Bank foreclosing? Try one of these options

  • But doesn't the Obama mortgage plan help?
  • How does a modification work?
  • For those who can't get a modification

With the number of foreclosures rising, homeowners are looking anywhere they can for help. But while there are a number of avenues promising relief, each has its own pitfalls.

The sheer scale of the problem has created a labyrinth of rules that no consumer should navigate alone, says Jim Sahnger, marketing director for Loan LifeSavers, a loan modification company in Palm Beach Gardens, Fla.

But as homeowners approach this new and harrowing experience, they wonder whom they can trust, what they can rightly expect and what their best course of action is. These are difficult questions, but acting quickly and talking to a range of specialists are the way to start.

Can't the Obama mortgage plan help?

Even by President Barack Obama's own estimate, the government mortgage plan, known as Making Home Affordable, won't help every homeowner. In fact, the plan is designed for about 9 million homeowners. According to Moody's, a New York-based financial research and ratings company, there are an estimated 14 million homeowners in trouble, and that number is rising.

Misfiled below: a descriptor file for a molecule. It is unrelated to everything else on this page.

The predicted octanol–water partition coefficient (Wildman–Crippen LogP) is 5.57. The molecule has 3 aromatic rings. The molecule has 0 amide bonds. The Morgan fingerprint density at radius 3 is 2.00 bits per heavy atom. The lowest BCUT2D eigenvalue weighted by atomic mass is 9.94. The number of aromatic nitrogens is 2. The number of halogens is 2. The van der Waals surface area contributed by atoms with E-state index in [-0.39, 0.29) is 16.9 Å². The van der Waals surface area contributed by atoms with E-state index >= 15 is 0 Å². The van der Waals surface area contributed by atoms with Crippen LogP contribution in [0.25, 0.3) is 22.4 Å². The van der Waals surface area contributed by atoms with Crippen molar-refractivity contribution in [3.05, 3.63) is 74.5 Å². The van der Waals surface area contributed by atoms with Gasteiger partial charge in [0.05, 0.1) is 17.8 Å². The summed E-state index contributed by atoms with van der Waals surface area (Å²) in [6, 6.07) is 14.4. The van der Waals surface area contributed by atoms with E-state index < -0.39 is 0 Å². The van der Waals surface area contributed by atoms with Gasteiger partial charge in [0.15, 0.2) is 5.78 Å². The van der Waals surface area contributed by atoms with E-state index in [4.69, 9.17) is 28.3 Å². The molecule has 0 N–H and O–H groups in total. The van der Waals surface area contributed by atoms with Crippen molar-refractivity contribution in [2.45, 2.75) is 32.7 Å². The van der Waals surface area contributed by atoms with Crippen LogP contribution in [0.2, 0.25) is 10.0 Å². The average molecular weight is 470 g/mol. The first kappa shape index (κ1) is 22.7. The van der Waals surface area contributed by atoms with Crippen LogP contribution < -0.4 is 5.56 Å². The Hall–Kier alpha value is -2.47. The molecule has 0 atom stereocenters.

The plan works two ways -- loan modification and refinancing. Take Bankrate's quizzes on modifications and refinancing to see if you're eligible, and read this tips sheet on fighting foreclosure.

To refinance under the plan, homeowners must have a Fannie Mae- or Freddie Mac-secured loan, be current on the last 12 payments, have stable income and owe less than 105 percent of the value of their home.

To modify a mortgage under the plan, homeowners must demonstrate a significant hardship and a lack of liquid assets, and they must show that they can make the modified payments. Additionally, homeowners can only seek to modify loans made before Jan. 1, 2009.

A government-created eligibility checklist can be consulted at the Making Home Affordable Web site.

The first question you must ask

So what are the options for homeowners who are looking to hang on? That depends on what their circumstances and long-term goals are, says Walter Walker Jr., co-author of "Foreclosure: The American Nightmare -- Strategies for Preventing, Surviving and Overcoming Foreclosure."

"Regardless of where they go, homeowners need to take a hard look at whether or not they can afford to stay in the house even if they do succeed in getting a modification," Walker says.

While Walker believes many homeowners are giving up too early, some people won't find a way to stay in their homes. He says many ads promising painless mortgage modifications deliver only minuscule reductions and false hope.


"If you still have a job, but your rate has adjusted and falling home prices have left you slightly upside down, you'll likely find a lender willing to work with you," Walker says. "If you've lost your job and there's really no hope of making future payments, it's just not going to work."

Yet, financial hardships can work for a homeowner. Sahnger says they are often the fodder for negotiation because lenders are recognizing that they must work with homeowners.

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